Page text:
CD shopping guide – Black Friday

by Rebecca Lang


There’s a time and a place to drag your -ss off off uTorrent and buy one of those round shiny things called a CD, and it’s this Friday, when Black Friday sales will surely render them wallet friendly. It’s also a time to shop for moms and sisters, which means you might even need to stop pretending you don’t know who Adam Lambert is. Here are a few suggestions:

Mom-friendly releases: I’m going out on a limb here and assuming your mom might be something like mine. If so, that means she records "Glee" on Wednesdays and spends plenty of evenings in front of "American Idol." "Glee," if you’ve never seen it, is an ingenious cash cow of a show that takes America’s love of watching a melee of misfits and pretty people belt out fairly unoriginal covers and mixes it with those almost obsolete storytelling devices called a plot and a script. Naturally, moms tend to find these covers addictive, and a copy of the "Glee" soundtrack will surely make her glad she you bought you a (insert present here … iPhone?). Adam Lambert didn’t win "American Idol" last season (instead it was Freddie Prinze Jr. look-alike Chris Allen), but he earned plenty of fans with his transgender pride and glitzy performances. His album, "For Your Entertainment," features an almost unbelievable set of contributing songwriters, from Lady Gaga to Pink to Rivers Cuomo to The Darkness’ Justin Hawkins to Linda Perry (plus "Idol’s" own Kara DioGuardi – yawn). It’s definitely going to end up in my mom’s stocking, if she doesn’t buy it for herself first.

CDs that everyone who tolerates KDWB will care about:

Lady Gaga’s "The Fame Monster" was originally going to be a reissue of her first album with an additional eight tracks, but her label decided to release the set as a stand-alone as well. While John Sand plans to write a full review of the album, I can report that singles "Bad Romance" and "Telephone (feat. Beyonce)" are top-notch, but the real standout is the closer "Teeth," with a repeating tribal loop that provides a background that Gaga’s fairly standard voice cannot camouflage against, making her synthetic pop sound ultra-confident.

Shakira’s "She Wolf" (or "Loba" in Spanish) is one of the better Shakira releases since the once barefoot Columbian songstress dyed her hair blonde and started showing up in the form of a cardboard life-size Pepsi ad in the United States. The lines between selling out and expanding creatively are just as muddled for Shakira as the line between feminism and sexual exploitation, and both are rampant on "She Wolf." In an interview with Rolling Stone, she pointed out that she didn’t exercise many traditional Spanish or Arabic sound influences until playing in the U.S. (an attempt to show cultural heritage, or a marketing ploy to rationalize her to American audiences, or maybe both?) and that she saw her "She Wolf" video as an attempt to show feminine sexual power until she showed it to her mom, who was fairly disgusted by it. However you see it, tracks like "Años Luz" and "Gypsy" feature her voice in control of her somewhat nasal range while telling characteristic tales over backgrounds that managed to avoid being overproduced. A disappointment on the album is her collaboration with Wyclef Jean, with a strange vocal funk beat that never picks up the catchiness of their former collaboration, "Hips Don’t Lie."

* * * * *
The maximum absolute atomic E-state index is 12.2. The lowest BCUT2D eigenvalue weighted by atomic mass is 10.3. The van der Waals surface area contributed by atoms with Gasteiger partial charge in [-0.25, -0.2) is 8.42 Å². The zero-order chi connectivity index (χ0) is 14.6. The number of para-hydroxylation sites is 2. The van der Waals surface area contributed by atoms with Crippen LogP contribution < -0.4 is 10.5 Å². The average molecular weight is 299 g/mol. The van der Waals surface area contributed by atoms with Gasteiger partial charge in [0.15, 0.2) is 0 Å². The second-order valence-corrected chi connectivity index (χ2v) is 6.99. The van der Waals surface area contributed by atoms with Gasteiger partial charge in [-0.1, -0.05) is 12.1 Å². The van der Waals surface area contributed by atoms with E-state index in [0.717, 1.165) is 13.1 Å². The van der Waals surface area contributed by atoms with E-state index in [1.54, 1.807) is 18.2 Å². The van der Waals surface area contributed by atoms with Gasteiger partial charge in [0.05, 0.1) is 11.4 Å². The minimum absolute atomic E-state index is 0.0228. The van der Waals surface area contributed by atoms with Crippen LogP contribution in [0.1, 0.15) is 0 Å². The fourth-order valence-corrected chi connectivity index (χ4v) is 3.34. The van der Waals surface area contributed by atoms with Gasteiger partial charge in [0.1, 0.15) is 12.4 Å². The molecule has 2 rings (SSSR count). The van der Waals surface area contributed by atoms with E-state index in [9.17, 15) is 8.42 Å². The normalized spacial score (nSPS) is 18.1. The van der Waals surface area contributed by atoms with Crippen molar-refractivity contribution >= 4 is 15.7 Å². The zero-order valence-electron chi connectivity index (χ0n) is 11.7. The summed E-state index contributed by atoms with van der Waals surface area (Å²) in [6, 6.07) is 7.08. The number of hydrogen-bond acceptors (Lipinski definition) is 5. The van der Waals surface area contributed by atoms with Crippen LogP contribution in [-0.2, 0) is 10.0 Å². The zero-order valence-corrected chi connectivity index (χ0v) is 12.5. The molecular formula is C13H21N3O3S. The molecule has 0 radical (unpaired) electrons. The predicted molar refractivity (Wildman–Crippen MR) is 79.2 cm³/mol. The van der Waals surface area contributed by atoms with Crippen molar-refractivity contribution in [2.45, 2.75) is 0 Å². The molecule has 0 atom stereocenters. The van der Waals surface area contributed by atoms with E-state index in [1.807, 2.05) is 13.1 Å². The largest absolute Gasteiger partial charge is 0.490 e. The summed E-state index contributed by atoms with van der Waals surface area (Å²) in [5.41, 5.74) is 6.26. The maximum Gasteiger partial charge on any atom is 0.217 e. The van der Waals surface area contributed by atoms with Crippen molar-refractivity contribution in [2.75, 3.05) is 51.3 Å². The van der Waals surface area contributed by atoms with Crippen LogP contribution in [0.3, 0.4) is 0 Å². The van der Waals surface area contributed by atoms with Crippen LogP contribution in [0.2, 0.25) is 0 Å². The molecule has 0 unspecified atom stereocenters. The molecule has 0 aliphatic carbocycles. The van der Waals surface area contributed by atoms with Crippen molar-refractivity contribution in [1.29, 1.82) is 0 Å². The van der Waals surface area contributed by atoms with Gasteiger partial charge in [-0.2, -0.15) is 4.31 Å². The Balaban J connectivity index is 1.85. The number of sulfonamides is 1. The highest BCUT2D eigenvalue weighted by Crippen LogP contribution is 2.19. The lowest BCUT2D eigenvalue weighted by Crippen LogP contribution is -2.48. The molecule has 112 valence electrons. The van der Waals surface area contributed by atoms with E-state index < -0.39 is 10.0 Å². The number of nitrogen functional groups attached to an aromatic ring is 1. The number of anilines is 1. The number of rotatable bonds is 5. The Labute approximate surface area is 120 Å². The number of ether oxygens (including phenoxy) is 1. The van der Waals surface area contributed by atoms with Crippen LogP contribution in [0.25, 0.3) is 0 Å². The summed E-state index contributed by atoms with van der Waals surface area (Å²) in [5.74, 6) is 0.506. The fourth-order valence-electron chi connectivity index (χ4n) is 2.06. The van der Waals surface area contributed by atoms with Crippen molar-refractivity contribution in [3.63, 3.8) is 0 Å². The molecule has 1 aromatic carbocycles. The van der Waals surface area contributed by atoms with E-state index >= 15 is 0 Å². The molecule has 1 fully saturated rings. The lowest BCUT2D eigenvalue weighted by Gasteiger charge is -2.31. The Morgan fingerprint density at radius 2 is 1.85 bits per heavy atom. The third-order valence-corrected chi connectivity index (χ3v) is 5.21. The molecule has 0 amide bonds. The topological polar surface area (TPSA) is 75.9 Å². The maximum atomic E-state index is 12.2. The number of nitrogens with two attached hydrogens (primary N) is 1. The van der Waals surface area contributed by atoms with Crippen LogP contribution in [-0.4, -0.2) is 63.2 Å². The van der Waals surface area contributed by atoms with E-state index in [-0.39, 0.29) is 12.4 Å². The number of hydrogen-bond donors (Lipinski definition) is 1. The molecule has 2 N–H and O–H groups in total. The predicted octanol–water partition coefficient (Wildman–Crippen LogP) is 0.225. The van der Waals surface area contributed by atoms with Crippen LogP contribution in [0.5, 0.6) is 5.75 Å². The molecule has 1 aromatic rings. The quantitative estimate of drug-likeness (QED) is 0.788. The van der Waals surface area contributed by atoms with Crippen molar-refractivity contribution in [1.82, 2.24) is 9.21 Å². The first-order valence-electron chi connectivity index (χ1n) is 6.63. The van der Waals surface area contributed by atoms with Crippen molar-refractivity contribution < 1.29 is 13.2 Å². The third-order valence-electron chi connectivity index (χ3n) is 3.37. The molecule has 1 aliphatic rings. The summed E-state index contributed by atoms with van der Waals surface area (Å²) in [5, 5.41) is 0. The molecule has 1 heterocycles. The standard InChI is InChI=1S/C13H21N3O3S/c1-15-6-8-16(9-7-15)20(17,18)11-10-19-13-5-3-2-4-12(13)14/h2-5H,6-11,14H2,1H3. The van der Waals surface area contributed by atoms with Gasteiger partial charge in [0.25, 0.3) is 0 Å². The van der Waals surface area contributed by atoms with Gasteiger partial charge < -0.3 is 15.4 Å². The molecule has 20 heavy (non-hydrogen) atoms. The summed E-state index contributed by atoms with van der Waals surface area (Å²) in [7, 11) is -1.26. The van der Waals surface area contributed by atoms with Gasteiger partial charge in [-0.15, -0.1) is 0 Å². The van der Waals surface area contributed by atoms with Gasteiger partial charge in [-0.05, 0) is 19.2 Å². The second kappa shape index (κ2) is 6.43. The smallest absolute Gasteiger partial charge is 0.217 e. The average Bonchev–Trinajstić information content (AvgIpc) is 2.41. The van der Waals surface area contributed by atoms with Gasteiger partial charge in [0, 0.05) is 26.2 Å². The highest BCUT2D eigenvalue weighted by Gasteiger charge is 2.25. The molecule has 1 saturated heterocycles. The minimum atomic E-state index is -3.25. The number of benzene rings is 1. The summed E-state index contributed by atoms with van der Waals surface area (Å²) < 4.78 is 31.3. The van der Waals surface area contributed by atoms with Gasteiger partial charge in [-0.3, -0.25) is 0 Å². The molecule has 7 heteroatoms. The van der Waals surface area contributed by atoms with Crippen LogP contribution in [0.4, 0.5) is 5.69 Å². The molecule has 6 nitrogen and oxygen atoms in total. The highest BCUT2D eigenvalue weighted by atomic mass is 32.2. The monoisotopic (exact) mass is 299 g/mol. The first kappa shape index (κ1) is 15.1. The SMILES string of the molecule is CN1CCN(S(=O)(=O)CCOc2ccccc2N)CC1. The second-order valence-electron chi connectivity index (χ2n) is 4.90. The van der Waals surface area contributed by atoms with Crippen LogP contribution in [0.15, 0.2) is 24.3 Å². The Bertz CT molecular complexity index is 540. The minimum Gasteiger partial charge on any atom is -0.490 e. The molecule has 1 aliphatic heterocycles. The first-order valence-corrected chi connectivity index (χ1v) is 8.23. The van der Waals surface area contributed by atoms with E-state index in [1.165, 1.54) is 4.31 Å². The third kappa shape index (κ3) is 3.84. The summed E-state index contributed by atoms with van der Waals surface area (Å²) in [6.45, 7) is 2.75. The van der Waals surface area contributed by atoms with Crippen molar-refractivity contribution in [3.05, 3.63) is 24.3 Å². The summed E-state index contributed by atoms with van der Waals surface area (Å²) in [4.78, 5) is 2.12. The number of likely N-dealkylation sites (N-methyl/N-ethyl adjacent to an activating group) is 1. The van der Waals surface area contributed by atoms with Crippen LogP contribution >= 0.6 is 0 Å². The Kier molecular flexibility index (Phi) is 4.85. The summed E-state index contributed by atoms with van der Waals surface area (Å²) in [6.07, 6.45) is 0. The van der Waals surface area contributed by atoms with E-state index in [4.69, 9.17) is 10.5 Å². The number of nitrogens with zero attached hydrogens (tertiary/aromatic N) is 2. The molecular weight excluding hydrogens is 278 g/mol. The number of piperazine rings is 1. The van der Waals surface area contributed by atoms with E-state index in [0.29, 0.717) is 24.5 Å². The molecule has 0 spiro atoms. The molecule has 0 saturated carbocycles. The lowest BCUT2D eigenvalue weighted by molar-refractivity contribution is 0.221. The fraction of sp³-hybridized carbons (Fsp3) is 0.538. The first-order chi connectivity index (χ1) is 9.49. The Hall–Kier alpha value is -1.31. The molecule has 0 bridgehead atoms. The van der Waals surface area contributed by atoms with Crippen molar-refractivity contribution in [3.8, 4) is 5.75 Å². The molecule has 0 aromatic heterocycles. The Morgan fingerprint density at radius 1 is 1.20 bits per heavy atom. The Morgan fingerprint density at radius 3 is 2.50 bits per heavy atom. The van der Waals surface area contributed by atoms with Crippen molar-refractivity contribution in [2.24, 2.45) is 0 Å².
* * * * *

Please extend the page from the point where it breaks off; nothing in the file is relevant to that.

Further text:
Rihanna’s "Rated R" will inevitably captivate audiences in the wake of her shocking violent relationship with Chris Brown. This peek into her personal life made songs like "S.O.S." seem urgently sincere rather than fabricated in the line of command of any other pop record. "Rated R," is an album with men all over it, from the frequent presence of Ne-Yo’s production and songwriting to a Justin Timberlake contribution and a track produced by So far, The New York Times and Rolling Stone have both reviewed the album favorably, although I have to confess I’m more interested in her public story than her singing voice.